PANEL: Although there were a number of challenges, Tamil Nadu is now one among nine States covered under the RNTCP. TB diagnosis and treatment were already a part of the better developed public health services in the State. However, treatment delivery at field levels was not supervised. It took some time to ensure that treatment and follow-up were supervised by the health providers at the grass root level.
Efforts have been taken to involve all government health institutions at the primary, secondary and tertiary levels in the RNTCP. The process of filling up of staff vacancies in supervisory categories and at the field level have also been completed. This has had a positive impact.
The performance of the State has shown a steady improvement and has reached the national indicators as of the fourth quarter of 2002. More than 80,000 TB patients have been registered for treatment in 2002 alone, because of intense and focused supervision, prompt responses and corrective action at the State and Central levels and strong administrative and political commitment.
Since 2001, the RNTCP has been adopted by the State. Yet, there were hiatuses until recently even within government institutions in adopting the RNTCP and the DOTs (Directly Observed Treatment short course) strategy. Did this not affect the statistical validity of the State performance indicators? Unless there is a uniform methodology and reporting system, how can quality control checks or statistical analysis of pooled data be done?
This is an important issue. If case detection and patient outcome are to be improved, then institutions government and private should be encouraged to register patients under the RNTCP. All government health facilities in the State are now participating in the RNTCP.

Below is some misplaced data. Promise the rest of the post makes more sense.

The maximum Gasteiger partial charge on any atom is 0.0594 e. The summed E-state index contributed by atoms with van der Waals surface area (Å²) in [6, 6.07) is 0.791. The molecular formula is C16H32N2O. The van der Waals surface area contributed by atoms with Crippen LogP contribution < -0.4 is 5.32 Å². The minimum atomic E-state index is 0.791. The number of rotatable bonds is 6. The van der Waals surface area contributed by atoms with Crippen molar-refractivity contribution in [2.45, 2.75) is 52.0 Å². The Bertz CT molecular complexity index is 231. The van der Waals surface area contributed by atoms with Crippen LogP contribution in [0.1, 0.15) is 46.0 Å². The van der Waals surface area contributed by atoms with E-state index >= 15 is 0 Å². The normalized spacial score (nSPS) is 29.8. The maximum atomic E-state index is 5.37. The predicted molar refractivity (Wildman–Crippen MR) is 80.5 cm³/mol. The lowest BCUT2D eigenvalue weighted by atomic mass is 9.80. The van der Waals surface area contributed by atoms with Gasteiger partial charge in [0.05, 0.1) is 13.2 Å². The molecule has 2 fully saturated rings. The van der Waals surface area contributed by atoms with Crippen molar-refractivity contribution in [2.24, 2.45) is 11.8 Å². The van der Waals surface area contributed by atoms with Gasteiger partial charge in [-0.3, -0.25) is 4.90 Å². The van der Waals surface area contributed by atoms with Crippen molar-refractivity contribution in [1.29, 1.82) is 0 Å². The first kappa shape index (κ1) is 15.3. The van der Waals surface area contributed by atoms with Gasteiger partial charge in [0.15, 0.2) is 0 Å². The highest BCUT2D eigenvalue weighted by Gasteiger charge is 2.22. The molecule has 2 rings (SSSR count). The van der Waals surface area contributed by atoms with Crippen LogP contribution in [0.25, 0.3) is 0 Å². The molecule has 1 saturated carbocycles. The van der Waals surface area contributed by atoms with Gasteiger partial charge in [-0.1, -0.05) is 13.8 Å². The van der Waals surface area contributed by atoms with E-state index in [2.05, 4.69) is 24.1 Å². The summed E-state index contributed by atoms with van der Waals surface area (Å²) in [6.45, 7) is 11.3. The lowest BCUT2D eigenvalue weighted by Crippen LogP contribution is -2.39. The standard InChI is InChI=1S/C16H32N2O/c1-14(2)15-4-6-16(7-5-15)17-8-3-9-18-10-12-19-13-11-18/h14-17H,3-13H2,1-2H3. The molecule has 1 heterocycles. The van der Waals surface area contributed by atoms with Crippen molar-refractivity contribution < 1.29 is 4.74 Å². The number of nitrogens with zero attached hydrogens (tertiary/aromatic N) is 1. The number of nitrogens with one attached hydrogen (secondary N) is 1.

The methodology for collecting data and reporting are uniform and devised by the Central TB Division. Quality control is an integral part of the programme and is carried out as per the protocol provided in the RNTCP.
Treatment for patients in the RNTCP is decentralised so that patients can receive their medication close to their homes. Treatment outcomes are therefore calculated for groups of patients registered in the sub-district or TB unit where they receive treatment. This data is analysed every quarter so that attention can be given to the units that are under performing. Treatment outcomes in Tamil Nadu are now on par with the national average.
Remarkably, India (and Tamil Nadu) is able to follow patient outcomes closely, produce and disseminate a quarterly summary about a month after the quarter ends and analyse cohorts of patients to determine whether targets are being met. The data is used to make policy decisions in a timely fashion. This is the reason that such care is taken to monitor the quality of the data and recording system. Without this quality, DOTS will not work.